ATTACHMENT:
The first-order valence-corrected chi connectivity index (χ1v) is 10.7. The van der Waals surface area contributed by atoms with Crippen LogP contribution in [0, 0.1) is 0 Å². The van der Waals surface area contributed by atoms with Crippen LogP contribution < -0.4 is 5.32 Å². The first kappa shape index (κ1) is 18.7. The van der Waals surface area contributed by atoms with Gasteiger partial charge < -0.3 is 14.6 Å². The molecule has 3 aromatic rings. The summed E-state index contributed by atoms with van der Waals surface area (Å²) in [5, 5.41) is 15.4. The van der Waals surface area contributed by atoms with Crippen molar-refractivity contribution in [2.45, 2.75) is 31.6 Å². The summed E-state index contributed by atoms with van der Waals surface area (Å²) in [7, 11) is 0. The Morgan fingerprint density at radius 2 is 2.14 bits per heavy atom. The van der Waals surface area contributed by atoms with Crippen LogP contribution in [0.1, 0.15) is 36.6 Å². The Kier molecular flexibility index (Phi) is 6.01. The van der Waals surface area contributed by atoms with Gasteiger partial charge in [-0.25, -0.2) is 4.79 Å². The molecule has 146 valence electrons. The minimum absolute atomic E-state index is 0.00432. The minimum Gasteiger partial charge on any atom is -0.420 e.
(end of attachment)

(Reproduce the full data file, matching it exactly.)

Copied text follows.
The first-order valence-corrected chi connectivity index (χ1v) is 10.7. The van der Waals surface area contributed by atoms with Crippen LogP contribution in [0, 0.1) is 0 Å². The van der Waals surface area contributed by atoms with Crippen LogP contribution < -0.4 is 5.32 Å². The first kappa shape index (κ1) is 18.7. The van der Waals surface area contributed by atoms with Gasteiger partial charge < -0.3 is 14.6 Å². The molecule has 3 aromatic rings. The summed E-state index contributed by atoms with van der Waals surface area (Å²) in [5, 5.41) is 15.4. The van der Waals surface area contributed by atoms with Crippen molar-refractivity contribution in [2.45, 2.75) is 31.6 Å². The summed E-state index contributed by atoms with van der Waals surface area (Å²) in [7, 11) is 0. The Morgan fingerprint density at radius 2 is 2.14 bits per heavy atom. The van der Waals surface area contributed by atoms with Crippen LogP contribution in [0.1, 0.15) is 36.6 Å². The Kier molecular flexibility index (Phi) is 6.01. The van der Waals surface area contributed by atoms with Gasteiger partial charge in [-0.25, -0.2) is 4.79 Å². The molecule has 146 valence electrons. The minimum absolute atomic E-state index is 0.00432. The minimum Gasteiger partial charge on any atom is -0.420 e.